Yet Chinese President Xi describes his plan for massive investment in Latin America as South-South cooperation, characterizing it as a program of mutual aid between developing countries, without the involvement of developed countries. This seems to cast the program in a different light than earlier investment programs by the U.S., for instance—two developing countries should be on the same side. Yet while China’s low per-capita income may prevent the nation from being described as a developed country, China also has the world’s second-largest economy, after the United States. And this investment pattern of resource extraction—in the Peruvian case, copper mining—for the benefit of China, and at the expense of Peruvian workers, seems to echo earlier investment patterns in Latin America by Europe and then the United States. Is this really South-South cooperation, or is it a yet another version of the Latin American story of colonialism and neo-colonialism, direct investment that produces dependency? Who actually benefits from Chinese investment in Latin America?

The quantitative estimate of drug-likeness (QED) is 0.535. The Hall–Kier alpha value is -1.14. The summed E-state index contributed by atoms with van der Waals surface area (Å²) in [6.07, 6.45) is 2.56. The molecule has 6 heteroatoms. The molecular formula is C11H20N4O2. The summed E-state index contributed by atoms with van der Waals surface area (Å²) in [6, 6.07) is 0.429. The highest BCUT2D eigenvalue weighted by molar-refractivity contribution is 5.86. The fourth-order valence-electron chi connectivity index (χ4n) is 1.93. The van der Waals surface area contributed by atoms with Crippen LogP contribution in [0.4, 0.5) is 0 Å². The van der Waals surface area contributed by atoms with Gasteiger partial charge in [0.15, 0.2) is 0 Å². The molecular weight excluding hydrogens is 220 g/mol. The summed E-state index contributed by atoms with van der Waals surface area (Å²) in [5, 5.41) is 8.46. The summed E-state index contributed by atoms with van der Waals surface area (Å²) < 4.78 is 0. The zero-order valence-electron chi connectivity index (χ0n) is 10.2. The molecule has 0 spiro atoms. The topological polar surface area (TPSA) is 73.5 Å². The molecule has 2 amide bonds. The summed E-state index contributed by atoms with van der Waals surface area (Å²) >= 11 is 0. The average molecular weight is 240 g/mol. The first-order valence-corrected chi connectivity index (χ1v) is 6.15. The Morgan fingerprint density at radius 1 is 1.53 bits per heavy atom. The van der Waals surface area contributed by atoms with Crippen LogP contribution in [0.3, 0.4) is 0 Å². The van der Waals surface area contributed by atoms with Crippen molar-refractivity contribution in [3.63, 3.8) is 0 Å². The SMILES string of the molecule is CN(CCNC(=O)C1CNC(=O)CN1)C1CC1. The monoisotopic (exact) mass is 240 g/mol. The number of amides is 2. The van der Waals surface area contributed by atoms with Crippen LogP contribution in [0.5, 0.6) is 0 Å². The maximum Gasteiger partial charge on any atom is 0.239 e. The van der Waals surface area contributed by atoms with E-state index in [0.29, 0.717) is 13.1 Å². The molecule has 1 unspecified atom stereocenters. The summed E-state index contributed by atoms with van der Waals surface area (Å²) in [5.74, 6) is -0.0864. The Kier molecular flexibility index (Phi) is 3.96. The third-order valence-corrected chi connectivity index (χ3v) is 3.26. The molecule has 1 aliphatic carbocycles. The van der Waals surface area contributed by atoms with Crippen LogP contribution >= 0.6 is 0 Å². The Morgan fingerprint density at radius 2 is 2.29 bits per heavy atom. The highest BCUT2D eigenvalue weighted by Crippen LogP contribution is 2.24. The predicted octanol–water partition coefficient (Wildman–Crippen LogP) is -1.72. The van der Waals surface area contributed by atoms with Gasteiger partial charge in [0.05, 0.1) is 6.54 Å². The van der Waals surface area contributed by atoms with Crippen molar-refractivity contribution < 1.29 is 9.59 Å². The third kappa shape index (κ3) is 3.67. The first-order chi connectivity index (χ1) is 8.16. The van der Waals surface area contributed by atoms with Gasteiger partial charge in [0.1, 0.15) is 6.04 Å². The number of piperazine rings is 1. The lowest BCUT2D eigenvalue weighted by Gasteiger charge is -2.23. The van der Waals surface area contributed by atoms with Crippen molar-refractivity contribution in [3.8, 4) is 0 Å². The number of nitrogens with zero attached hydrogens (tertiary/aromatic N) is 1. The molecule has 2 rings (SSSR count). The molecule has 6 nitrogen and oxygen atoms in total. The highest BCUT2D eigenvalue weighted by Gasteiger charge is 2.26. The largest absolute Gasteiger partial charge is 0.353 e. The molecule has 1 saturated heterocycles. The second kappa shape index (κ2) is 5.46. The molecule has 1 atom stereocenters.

Not only is the historical pattern of such investment striking, but so are the actual words Kaimain uses to describe the development program associated with the Las Bambas mine in “Blood in Peru.” Kaiman states that the mine, which opened under Swiss ownership, “has boosted the local economy and helped modernize the region.” He further describes Nueva Fuerabamba, a new town built for people displaced by the mine, as “a model of progress, with freshly-paved roads, 441 sturdy houses, a health clinic, running water, and three churches.” This contrasts with Challhuahuacho, a “ramshackle” town on the outskirts of the mine. It is in Challhuahuacho where protester Beto Chahuayllo was killed by police during a protest against the Las Bambas project last September.